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Cause I’m Leavin’ On A Jet Plane
Boomers need to lose some of the baggage, travel light, and enjoy the trip.
Last summer, my husband Doug and I made our third trip to Europe. And from a strict luggage point-of-view, it was by far the best.
Granted, the whole venture was planned on the spur of the moment. We hadn’t thought we’d be able to get to Switzerland for our youngest son’s college graduation, both because of the expense and because our daughter was getting married a mere week after we’d return.
But at the last minute, we knew we had to go—-and by “had to” I mean really, really wanted to. It was to be a six-day trip, and let me tell you that is not enough time to meet yourself coming and going. Jet lag is not my friend. Jet lag actually reduces me to a weeping puddle of pathos, from which it typically takes at least three days to recover.
So we made one great decision. We decided if I was going to bawl for three days, we sure weren’t going to make the situation any worse by hauling around too much luggage. We decided to take one carry-on wheeled bag, plug a smaller tote bag. For two of us. Period.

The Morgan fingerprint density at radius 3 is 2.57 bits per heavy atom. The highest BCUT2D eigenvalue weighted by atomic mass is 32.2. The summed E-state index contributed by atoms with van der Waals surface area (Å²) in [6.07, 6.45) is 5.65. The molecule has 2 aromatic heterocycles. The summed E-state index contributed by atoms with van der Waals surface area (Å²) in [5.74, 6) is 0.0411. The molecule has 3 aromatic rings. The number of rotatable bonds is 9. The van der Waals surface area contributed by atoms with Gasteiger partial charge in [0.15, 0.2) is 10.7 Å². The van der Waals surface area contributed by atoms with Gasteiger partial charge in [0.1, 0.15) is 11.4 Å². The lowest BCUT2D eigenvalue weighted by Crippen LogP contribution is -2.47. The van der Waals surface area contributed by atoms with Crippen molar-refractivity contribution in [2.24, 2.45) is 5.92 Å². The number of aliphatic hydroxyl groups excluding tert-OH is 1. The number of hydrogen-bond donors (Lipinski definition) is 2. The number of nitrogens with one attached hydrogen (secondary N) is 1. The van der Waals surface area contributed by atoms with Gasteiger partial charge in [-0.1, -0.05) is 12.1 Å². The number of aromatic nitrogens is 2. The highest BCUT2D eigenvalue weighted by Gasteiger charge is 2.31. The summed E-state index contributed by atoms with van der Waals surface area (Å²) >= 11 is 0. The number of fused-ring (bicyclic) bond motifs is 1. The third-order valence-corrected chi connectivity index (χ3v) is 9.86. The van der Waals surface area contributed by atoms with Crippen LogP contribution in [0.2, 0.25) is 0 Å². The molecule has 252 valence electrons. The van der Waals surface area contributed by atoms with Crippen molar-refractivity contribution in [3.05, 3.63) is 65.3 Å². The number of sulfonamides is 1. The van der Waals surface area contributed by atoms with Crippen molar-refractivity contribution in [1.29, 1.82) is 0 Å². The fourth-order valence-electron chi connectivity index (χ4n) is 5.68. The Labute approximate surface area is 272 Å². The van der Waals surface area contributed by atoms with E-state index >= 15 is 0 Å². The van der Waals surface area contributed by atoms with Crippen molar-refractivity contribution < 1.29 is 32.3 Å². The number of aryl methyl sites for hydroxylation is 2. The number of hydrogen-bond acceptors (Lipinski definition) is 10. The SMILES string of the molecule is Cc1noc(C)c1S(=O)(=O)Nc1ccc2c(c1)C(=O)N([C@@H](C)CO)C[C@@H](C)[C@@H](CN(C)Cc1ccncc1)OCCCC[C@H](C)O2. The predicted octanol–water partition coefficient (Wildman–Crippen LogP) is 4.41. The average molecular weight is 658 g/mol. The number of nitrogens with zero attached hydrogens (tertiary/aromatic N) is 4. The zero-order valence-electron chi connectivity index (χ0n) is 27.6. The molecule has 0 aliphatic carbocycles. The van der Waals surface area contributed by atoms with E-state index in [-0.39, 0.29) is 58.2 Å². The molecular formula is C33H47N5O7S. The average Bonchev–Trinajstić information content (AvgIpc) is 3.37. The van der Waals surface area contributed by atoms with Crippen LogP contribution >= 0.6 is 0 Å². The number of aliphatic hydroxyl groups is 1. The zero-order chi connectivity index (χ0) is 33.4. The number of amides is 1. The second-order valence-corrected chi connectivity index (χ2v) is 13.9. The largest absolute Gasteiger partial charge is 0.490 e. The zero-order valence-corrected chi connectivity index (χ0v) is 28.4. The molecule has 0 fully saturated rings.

It was fantastic. Now I think maybe on the other trips, I might have actually been crying from a displaced shoulder or something. Do you realize how few clothes you need on a trip, if you’re willing to wash out some items in a sink if necessary?
John Flinn, who writes a column called The Competent Traveler for The San Francisco Chronicle, offers advice on hand-washing that a child could follow:
I’m surprised at the number of experienced travelers who don’t know about this trick to cut drying time in half: Lay out a dry towel on the floor, place your clothes on it and roll it up lengthwise. Take off your shoes and shuffle back and forth a few times on the roll to squeeze the moisture from your clothes. Give it a quarter turn and repeat. Let it sit for a few minutes and repeat once more. When you unroll your clothes, they’ll feel almost ready to wear.
Doesn’t that sound like some serious vacation fun? From now on, no matter how long of a journey we plan, we are not checking luggage. We’ve got no one to impress except each other, and that’s already been taken care of.
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Are You a Late Boomer?
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